Resident The Children's Hospital of Philadelphia Philadelphia, Pennsylvania, United States
Background: Non-invasive respiratory support is delivered to preterm infants for prolonged periods of time with nasal continuous positive airway pressure (nCPAP) or high-flow nasal cannula (HFNC). Attempts at oral feeds are often restricted on these supports. However, the safety of oral feeding while on nCPAP or HFNC is not well studied.
Objective: To assess for changes in non-nutritive sucking parameters in relation to changes in the level of non-invasive respiratory support, delivered with either nCPAP or HFNC, in preterm infants.
Design/Methods: This is a prospective, randomized, crossover study of 133 preterm infants (Table). Using an instrumented pacifier, non-nutritive sucking parameters were measured during 4 time intervals: R0, R1, R2, and R3 (Figure 1). Baseline parameters were measured during R0. Sucking patterns were compared to paired baseline values for each change in respiratory support during R1, R2, and R3. Changes in parameters were compared in relation to respiratory support type, GA, CGA, and BW. Statistical analysis was performed using Wilcoxon Ranked-Sum, Signed-Rank, and Kruskal-Wallis tests when appropriate.
Results: At R0, neither the type of respiratory support (HFNC vs. nCPAP) nor the level of respiratory support (2 - 5 L/min or 5 vs.6 cmH20, respectively) significantly affected sucking parameters. At R0, infants with CGA 37 weeks (CGA3) at time of study procedure had increased DP Max and Sucks/S compared to infants with CGA 34-37 weeks (CGA2) and infants with CGA <34 weeks (CGA1) at time of study. For infants with CGA weeks at the time of the study, DP Max decreased and Sucks/S increased from R0 to R3 irrespective of whether respiratory support levels were increased (p = 0.013; p < 0.001) or decreased (p < 0.001; p = 0.025) (Figure 2). There were no significant changes in any of the sucking parameters when compared to either increased or decreased respiratory support levels, respectively (Figure 3). Conclusion(s): Changes in non-invasive respiratory support within study parameters did not affect non-nutritive sucking patterns in preterm infants. The changes to DP Max and Sucks/S related to CGA at the time of study procedure are likely to be related to the duration of procedure, since they are independent of respiratory support level or change. Our results provide useful safety information for future studies investigating oral feeding for preterm infants receiving non-invasive respiratory support.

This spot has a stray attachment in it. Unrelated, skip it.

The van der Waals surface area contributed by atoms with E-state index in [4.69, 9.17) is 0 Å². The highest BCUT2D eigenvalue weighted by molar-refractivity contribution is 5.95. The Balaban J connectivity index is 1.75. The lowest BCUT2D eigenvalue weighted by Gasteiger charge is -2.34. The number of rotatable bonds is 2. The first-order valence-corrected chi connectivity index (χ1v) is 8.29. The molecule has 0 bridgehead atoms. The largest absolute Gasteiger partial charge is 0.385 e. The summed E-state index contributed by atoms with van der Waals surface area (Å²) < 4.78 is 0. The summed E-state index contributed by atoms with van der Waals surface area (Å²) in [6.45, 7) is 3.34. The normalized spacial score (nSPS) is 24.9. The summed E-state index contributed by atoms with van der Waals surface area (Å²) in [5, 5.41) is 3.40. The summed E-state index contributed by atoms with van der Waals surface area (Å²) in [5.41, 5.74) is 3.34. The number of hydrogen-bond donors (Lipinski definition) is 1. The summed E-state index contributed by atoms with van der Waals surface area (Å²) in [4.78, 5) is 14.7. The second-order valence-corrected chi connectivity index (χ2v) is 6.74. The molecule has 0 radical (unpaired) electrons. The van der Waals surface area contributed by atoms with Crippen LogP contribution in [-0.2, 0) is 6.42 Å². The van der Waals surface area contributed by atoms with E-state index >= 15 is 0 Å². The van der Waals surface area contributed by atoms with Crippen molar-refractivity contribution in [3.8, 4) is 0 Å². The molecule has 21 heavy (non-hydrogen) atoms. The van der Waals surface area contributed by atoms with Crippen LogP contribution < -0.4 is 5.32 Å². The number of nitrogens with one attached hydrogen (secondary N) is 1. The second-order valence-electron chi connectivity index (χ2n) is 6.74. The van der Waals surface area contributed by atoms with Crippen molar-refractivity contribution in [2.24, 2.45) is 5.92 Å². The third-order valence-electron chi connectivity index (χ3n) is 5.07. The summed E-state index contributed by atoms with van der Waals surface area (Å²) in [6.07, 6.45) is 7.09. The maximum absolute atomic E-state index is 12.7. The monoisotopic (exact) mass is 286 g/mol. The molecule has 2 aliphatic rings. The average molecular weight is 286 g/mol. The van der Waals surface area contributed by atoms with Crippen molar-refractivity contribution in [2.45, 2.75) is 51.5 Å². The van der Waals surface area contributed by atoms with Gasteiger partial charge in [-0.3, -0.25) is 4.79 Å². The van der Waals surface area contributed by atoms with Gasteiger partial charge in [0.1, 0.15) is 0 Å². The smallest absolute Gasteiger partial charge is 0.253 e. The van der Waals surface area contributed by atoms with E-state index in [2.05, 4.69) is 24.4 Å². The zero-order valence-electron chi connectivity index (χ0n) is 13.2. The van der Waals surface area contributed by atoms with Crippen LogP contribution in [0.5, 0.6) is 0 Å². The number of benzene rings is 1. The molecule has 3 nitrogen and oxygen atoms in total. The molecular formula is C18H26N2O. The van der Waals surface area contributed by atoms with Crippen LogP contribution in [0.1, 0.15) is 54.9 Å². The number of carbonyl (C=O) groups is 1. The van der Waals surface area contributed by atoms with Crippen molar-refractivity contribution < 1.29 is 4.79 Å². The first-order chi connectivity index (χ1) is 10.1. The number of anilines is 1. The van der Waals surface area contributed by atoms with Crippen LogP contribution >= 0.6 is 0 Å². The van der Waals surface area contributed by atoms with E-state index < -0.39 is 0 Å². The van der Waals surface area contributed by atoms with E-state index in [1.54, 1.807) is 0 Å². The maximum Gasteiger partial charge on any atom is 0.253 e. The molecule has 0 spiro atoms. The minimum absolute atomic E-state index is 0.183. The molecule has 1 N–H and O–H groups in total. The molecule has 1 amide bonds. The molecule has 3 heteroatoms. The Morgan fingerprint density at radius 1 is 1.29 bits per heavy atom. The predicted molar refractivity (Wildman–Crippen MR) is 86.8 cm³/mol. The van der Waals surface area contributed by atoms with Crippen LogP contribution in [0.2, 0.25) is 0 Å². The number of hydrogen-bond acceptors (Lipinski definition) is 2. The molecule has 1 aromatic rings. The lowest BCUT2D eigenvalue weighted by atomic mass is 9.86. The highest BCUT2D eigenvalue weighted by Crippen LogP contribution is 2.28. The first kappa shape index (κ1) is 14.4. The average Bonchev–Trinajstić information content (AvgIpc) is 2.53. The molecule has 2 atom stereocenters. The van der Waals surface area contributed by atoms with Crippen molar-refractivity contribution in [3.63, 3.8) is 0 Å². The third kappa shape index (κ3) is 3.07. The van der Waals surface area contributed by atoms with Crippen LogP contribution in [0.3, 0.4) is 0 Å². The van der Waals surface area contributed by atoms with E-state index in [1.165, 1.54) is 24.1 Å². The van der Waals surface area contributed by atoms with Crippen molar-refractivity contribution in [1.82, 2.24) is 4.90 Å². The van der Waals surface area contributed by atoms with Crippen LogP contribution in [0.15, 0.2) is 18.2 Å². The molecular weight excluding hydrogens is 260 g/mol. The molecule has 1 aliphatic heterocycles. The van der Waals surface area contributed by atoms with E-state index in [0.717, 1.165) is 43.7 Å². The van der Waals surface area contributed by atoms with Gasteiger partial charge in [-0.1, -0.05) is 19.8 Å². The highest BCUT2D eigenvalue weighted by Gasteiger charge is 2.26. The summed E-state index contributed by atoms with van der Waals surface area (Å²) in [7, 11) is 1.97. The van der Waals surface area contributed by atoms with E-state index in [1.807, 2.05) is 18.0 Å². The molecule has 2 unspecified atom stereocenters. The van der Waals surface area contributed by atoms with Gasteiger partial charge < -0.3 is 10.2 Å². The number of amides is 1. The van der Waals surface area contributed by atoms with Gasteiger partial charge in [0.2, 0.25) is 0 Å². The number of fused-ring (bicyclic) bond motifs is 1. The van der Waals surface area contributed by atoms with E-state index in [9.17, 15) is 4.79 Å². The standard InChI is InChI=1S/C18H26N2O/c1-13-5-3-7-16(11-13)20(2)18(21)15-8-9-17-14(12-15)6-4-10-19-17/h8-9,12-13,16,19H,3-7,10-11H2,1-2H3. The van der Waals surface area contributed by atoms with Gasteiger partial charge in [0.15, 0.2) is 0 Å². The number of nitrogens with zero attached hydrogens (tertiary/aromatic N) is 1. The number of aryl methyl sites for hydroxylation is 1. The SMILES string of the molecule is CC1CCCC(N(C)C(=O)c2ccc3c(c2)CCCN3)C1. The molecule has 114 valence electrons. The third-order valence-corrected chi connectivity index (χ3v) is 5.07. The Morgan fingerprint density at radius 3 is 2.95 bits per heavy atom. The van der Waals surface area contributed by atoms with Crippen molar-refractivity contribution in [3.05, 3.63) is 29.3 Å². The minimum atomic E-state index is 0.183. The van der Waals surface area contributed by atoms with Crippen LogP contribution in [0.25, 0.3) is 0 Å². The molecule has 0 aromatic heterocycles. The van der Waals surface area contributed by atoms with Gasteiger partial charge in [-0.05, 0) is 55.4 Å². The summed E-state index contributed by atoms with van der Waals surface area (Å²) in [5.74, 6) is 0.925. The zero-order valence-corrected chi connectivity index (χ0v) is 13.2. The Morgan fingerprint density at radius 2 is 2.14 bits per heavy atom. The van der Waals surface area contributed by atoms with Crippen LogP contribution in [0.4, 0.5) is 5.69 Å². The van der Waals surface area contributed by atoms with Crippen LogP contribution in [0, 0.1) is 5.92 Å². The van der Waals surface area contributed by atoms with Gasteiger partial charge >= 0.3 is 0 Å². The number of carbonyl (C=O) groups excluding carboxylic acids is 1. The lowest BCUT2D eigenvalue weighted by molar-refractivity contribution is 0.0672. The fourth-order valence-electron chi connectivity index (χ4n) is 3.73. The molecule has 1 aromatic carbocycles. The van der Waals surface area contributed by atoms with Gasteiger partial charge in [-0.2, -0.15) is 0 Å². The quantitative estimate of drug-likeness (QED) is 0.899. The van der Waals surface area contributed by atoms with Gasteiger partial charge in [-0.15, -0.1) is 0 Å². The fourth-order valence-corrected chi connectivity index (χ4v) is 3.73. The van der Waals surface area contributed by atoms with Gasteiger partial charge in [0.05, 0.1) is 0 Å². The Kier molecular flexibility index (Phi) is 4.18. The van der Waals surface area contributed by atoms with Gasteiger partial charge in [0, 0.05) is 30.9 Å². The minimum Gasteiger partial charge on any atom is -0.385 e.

Table 1: Patient Characteristics.
Figure 1: Study Design and Infant Sucking Parameters.
Figure 2: Change in sucking parameters (DP Max and Sucks / Second) over time by corrected gestation age (CGA). CGA1 represents infants <34 weeks CGA at time of study. CGA 2 represents infants 34-37 weeks CGA at time of study. CGA3 represents infants >37 weeks CGA at time of study. CGA1 and CGA2 demonstrated statistically significant decrease in DP Max (P < 0.05) and increase in Sucks / Second (P < 0.05) between measurement periods R0 and R3.
Figure 3: Effect of change in respiratory support on sucking parameters (DP Max and Sucks / Second). There were no statistically significant changes in either DP Max or Sucks / Second when either increasing or decreasing respiratory support for all infants.
Authors/Institutions: David M. Rub, The Children's Hospital of Philadelphia, Philadelphia, Pennsylvania, United States; Sagori Mukhopadhyay, The Children's Hospital of Philadelphia, Philadelphia, Pennsylvania, United States; Nicolas A. Bamat, The Children's Hospital of Philadelphia, Philadelphia, Pennsylvania, United States; Emily C. Woodford, Pennsylvania Hospital, Philadelphia, Pennsylvania, United States; Eric Eichenwald, The Children's Hospital of Philadelphia, Philadelphia, Pennsylvania, United States; Soraya Abbasi, The Children's Hospital of Philadelphia, Philadelphia, Pennsylvania, United States